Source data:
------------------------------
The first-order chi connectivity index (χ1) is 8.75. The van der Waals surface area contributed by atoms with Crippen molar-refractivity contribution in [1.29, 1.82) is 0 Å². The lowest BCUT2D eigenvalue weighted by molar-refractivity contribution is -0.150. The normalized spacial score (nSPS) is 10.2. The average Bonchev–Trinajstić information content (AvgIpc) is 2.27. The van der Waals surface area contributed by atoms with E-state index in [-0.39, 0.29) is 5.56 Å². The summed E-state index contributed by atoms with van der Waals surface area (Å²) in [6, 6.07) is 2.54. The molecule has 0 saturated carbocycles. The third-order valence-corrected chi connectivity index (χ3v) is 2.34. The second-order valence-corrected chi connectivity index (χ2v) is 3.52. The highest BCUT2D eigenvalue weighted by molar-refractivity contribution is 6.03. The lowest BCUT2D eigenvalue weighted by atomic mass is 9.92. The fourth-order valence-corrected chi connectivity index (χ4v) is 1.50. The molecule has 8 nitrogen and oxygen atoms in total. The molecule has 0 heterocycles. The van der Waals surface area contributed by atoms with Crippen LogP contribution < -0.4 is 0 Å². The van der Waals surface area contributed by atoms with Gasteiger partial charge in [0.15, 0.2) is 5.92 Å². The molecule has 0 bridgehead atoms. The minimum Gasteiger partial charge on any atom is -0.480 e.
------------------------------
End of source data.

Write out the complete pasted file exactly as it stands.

The first-order chi connectivity index (χ1) is 8.75. The van der Waals surface area contributed by atoms with Crippen molar-refractivity contribution in [1.29, 1.82) is 0 Å². The lowest BCUT2D eigenvalue weighted by molar-refractivity contribution is -0.150. The normalized spacial score (nSPS) is 10.2. The average Bonchev–Trinajstić information content (AvgIpc) is 2.27. The van der Waals surface area contributed by atoms with E-state index in [-0.39, 0.29) is 5.56 Å². The summed E-state index contributed by atoms with van der Waals surface area (Å²) in [6, 6.07) is 2.54. The molecule has 0 saturated carbocycles. The third-order valence-corrected chi connectivity index (χ3v) is 2.34. The second-order valence-corrected chi connectivity index (χ2v) is 3.52. The highest BCUT2D eigenvalue weighted by molar-refractivity contribution is 6.03. The lowest BCUT2D eigenvalue weighted by atomic mass is 9.92. The fourth-order valence-corrected chi connectivity index (χ4v) is 1.50. The molecule has 8 nitrogen and oxygen atoms in total. The molecule has 0 heterocycles. The van der Waals surface area contributed by atoms with Crippen LogP contribution < -0.4 is 0 Å². The van der Waals surface area contributed by atoms with Gasteiger partial charge in [0.15, 0.2) is 5.92 Å². The molecule has 0 bridgehead atoms. The minimum Gasteiger partial charge on any atom is -0.480 e.